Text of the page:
World Bank warns of worst recession since WWII

Mamos Media

By Collins Mwai

World Bank Prospects Group Director Ayhan Kose addresses a meeting. / Photo: Net.

The World Bank Group has forecast that the global economy will this year experience its worst recession since the Second World War and is expected to contract by 5.2 per cent.

According to the World Bank Group’s June 2020 Global Economic Prospects, the swift and massive shock of the coronavirus pandemic and shutdown measures to contain it have plunged the global economy into a severe contraction.

Among the effects of the recession is economic activity among advanced economies is anticipated to shrink by 7 per cent in 2020 as domestic demand and supply, trade, and finance have been severely disrupted.

Emerging market and developing economies are expected to shrink by 2.5 per cent this year, their first contraction as a group in at least sixty years which risks tipping millions of people into extreme poverty this year.

In Sub-Saharan Africa, economic activity in the region is on course to contract by 2.8 per cent in 2020.

The World Bank noted that the blow could be hardest hitting in countries where there is heavy reliance on global trade, tourism, commodity exports, and external financing.

“While the magnitude of disruption will vary from region to region, all emerging market and developing economies have vulnerabilities that are magnified by external shocks. Moreover, interruptions in schooling and primary healthcare access are likely to have lasting impacts on human capital development,” the World Bank noted.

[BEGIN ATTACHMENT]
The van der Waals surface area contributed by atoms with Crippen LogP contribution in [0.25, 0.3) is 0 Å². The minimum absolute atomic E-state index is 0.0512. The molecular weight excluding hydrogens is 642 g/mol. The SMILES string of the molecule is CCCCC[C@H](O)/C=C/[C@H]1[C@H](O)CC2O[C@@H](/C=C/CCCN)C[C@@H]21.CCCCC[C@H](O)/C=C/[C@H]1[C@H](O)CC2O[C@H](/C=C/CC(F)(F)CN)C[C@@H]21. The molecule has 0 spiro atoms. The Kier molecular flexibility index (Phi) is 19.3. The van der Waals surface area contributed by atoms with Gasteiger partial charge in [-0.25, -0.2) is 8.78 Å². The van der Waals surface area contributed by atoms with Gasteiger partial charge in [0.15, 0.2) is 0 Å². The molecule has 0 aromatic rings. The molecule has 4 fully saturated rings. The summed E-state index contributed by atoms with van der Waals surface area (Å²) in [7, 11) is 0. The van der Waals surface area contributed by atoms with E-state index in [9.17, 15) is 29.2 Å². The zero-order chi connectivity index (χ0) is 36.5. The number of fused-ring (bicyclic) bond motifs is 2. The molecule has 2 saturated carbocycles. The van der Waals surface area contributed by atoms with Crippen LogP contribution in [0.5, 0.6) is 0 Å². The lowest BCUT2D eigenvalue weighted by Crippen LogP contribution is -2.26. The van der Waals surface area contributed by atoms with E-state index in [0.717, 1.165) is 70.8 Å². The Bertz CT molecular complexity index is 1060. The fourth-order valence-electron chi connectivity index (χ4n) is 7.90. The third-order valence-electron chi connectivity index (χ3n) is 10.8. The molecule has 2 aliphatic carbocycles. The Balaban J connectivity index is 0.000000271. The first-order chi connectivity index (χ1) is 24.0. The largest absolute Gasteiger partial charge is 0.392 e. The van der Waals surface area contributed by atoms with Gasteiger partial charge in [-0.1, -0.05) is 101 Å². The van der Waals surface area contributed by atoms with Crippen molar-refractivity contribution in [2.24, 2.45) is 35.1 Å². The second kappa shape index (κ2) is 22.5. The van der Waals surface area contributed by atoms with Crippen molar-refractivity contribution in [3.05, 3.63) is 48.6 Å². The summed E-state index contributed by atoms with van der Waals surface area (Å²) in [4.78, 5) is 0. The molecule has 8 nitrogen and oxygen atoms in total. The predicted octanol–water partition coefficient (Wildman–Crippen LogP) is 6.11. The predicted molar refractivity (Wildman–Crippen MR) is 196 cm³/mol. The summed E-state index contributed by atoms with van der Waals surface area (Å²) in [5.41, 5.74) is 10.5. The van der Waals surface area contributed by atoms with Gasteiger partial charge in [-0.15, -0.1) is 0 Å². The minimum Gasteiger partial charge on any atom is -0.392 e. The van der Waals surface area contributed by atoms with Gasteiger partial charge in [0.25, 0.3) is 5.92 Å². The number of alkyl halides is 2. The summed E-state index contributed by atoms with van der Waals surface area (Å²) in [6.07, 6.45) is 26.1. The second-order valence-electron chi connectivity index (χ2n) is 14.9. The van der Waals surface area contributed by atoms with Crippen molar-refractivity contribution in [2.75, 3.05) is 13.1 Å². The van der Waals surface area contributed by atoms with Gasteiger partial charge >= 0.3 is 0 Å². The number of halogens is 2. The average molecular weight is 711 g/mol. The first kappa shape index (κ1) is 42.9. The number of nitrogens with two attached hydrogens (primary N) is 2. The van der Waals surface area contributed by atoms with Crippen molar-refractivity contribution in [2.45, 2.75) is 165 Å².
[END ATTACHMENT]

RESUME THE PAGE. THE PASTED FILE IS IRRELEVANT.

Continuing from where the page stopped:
“The Covid-19 recession is singular in many respects and is likely to be the deepest one in advanced economies since the Second World War and the first output contraction in emerging and developing economies in at least the past six decades. The current episode has already seen by far the fastest and steepest downgrades in global growth forecasts on record. If the past is any guide, there may be further growth downgrades in store, implying that policymakers may need to be ready to employ additional measures to support activity,” said World Bank Prospects Group Director Ayhan Kose.

World Bank Group Vice President for Equitable Growth, Finance and Institutions, Ceyla Pazarbasioglu termed it as a deeply sobering outlook, with the crisis likely to leave long-lasting scars and pose major global challenges.

“Our first order of business is to address the global health and economic emergency. Beyond that, the global community must unite to find ways to rebuild as robust a recovery as possible to prevent more people from falling into poverty and unemployment,” Pazarbasioglu noted.

The baseline forecast is partly built on an assumption that the pandemic recedes sufficiently to allow the lifting of domestic mitigation measures by mid-year in advanced economies and shortly after in emerging economies.

The optimism in the forecast is that effects on financial markets are not long-lasting with global growth is forecast to rebound to 4.2 per cent in 2021.

The World Bank recommended that emerging markets and developing economies with available fiscal space and affordable financing conditions could consider additional stimulus if the effects of the pandemic persist.

“This should be accompanied by measures to help credibly restore medium-term fiscal sustainability, including those that strengthen fiscal frameworks, increase domestic revenue mobilization and spending efficiency, and raise fiscal and debt transparency. The transparency of all government financial commitments, debt-like instruments and investments is a key step in creating an attractive investment climate and could make substantial progress this year,” the World Bank noted.

In a bid to facilitate survival through the hard times, Local businesses have been invited to begin applying for funding under the Economic Recovery Fund (ERF), a two-year facility established by Government to cushion businesses affected by the Covid-19 pandemic.

The recovery fund is an intervention developed to support businesses that have been highly impacted by the crisis so they can survive, restart work and safeguard employment.  

Credit to Newtimesrwanda.

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